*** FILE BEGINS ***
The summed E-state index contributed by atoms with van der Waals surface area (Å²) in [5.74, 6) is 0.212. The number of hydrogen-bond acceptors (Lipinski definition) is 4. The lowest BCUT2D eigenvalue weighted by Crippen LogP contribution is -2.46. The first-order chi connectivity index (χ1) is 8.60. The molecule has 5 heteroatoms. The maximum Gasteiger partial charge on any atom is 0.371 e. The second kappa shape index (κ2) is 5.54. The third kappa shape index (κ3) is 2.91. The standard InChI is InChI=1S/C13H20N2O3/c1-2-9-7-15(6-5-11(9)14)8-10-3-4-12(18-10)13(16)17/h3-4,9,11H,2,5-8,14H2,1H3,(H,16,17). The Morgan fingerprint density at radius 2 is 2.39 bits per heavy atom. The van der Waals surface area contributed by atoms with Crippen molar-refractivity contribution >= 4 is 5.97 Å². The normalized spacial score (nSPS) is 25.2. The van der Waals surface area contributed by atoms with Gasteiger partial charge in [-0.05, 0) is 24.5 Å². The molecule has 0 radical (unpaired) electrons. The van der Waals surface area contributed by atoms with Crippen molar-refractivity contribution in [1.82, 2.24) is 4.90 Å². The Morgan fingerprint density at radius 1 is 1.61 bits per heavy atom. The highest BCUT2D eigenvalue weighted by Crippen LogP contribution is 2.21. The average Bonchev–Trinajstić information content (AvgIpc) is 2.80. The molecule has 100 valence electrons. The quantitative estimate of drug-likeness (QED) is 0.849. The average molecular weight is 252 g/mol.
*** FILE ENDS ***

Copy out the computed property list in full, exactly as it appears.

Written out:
The summed E-state index contributed by atoms with van der Waals surface area (Å²) in [5.74, 6) is 0.212. The number of hydrogen-bond acceptors (Lipinski definition) is 4. The lowest BCUT2D eigenvalue weighted by Crippen LogP contribution is -2.46. The first-order chi connectivity index (χ1) is 8.60. The molecule has 5 heteroatoms. The maximum Gasteiger partial charge on any atom is 0.371 e. The second kappa shape index (κ2) is 5.54. The third kappa shape index (κ3) is 2.91. The standard InChI is InChI=1S/C13H20N2O3/c1-2-9-7-15(6-5-11(9)14)8-10-3-4-12(18-10)13(16)17/h3-4,9,11H,2,5-8,14H2,1H3,(H,16,17). The Morgan fingerprint density at radius 2 is 2.39 bits per heavy atom. The van der Waals surface area contributed by atoms with Crippen molar-refractivity contribution >= 4 is 5.97 Å². The normalized spacial score (nSPS) is 25.2. The van der Waals surface area contributed by atoms with Gasteiger partial charge in [-0.05, 0) is 24.5 Å². The molecule has 0 radical (unpaired) electrons. The van der Waals surface area contributed by atoms with Crippen molar-refractivity contribution in [1.82, 2.24) is 4.90 Å². The Morgan fingerprint density at radius 1 is 1.61 bits per heavy atom. The highest BCUT2D eigenvalue weighted by Crippen LogP contribution is 2.21. The average Bonchev–Trinajstić information content (AvgIpc) is 2.80. The molecule has 100 valence electrons. The quantitative estimate of drug-likeness (QED) is 0.849. The average molecular weight is 252 g/mol.